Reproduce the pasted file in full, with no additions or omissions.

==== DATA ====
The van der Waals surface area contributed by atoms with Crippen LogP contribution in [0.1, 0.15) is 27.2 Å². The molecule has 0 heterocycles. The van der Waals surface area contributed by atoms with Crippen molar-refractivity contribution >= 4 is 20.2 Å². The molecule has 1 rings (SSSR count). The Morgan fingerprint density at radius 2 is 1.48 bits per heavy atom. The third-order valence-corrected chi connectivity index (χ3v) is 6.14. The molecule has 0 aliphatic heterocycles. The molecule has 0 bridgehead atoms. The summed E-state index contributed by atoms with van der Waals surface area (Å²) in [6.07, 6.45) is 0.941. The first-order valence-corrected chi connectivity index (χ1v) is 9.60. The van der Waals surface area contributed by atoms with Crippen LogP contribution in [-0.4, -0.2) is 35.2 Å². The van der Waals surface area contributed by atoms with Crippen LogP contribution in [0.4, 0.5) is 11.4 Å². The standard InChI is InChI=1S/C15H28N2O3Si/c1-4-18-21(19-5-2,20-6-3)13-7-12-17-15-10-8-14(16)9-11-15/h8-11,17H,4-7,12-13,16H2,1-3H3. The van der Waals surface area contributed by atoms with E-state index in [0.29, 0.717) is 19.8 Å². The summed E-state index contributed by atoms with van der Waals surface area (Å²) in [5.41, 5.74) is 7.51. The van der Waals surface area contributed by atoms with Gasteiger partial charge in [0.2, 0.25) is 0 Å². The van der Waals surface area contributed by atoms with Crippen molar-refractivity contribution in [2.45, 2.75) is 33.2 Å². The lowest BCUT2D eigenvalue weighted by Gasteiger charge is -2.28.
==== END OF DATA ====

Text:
The van der Waals surface area contributed by atoms with Crippen LogP contribution in [0.1, 0.15) is 27.2 Å². The molecule has 0 heterocycles. The van der Waals surface area contributed by atoms with Crippen molar-refractivity contribution >= 4 is 20.2 Å². The molecule has 1 rings (SSSR count). The Morgan fingerprint density at radius 2 is 1.48 bits per heavy atom. The third-order valence-corrected chi connectivity index (χ3v) is 6.14. The molecule has 0 aliphatic heterocycles. The molecule has 0 bridgehead atoms. The summed E-state index contributed by atoms with van der Waals surface area (Å²) in [6.07, 6.45) is 0.941. The first-order valence-corrected chi connectivity index (χ1v) is 9.60. The van der Waals surface area contributed by atoms with Crippen LogP contribution in [-0.4, -0.2) is 35.2 Å². The van der Waals surface area contributed by atoms with Crippen LogP contribution in [0.4, 0.5) is 11.4 Å². The standard InChI is InChI=1S/C15H28N2O3Si/c1-4-18-21(19-5-2,20-6-3)13-7-12-17-15-10-8-14(16)9-11-15/h8-11,17H,4-7,12-13,16H2,1-3H3. The van der Waals surface area contributed by atoms with E-state index in [0.29, 0.717) is 19.8 Å². The summed E-state index contributed by atoms with van der Waals surface area (Å²) in [5.41, 5.74) is 7.51. The van der Waals surface area contributed by atoms with Gasteiger partial charge in [0.2, 0.25) is 0 Å². The van der Waals surface area contributed by atoms with Crippen molar-refractivity contribution in [2.45, 2.75) is 33.2 Å². The lowest BCUT2D eigenvalue weighted by Gasteiger charge is -2.28.